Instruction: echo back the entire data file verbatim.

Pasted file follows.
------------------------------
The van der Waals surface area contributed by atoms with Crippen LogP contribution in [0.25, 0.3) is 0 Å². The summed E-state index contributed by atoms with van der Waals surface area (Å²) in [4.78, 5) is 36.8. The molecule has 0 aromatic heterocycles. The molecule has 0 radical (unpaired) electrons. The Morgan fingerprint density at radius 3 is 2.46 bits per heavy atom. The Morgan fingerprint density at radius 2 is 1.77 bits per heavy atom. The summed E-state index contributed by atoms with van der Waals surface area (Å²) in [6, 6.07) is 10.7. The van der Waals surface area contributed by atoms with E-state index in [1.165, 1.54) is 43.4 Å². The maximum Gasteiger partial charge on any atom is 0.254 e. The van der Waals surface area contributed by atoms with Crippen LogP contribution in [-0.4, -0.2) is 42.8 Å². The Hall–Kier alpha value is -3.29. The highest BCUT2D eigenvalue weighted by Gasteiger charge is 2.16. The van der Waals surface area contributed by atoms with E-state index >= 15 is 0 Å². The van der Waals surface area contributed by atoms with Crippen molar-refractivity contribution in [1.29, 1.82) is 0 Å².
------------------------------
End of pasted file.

The van der Waals surface area contributed by atoms with Crippen LogP contribution in [0.25, 0.3) is 0 Å². The summed E-state index contributed by atoms with van der Waals surface area (Å²) in [4.78, 5) is 36.8. The molecule has 0 aromatic heterocycles. The molecule has 0 radical (unpaired) electrons. The Morgan fingerprint density at radius 3 is 2.46 bits per heavy atom. The Morgan fingerprint density at radius 2 is 1.77 bits per heavy atom. The summed E-state index contributed by atoms with van der Waals surface area (Å²) in [6, 6.07) is 10.7. The van der Waals surface area contributed by atoms with E-state index in [1.165, 1.54) is 43.4 Å². The maximum Gasteiger partial charge on any atom is 0.254 e. The van der Waals surface area contributed by atoms with Crippen LogP contribution in [-0.4, -0.2) is 42.8 Å². The Hall–Kier alpha value is -3.29. The highest BCUT2D eigenvalue weighted by Gasteiger charge is 2.16. The van der Waals surface area contributed by atoms with E-state index >= 15 is 0 Å². The van der Waals surface area contributed by atoms with Crippen molar-refractivity contribution in [1.29, 1.82) is 0 Å².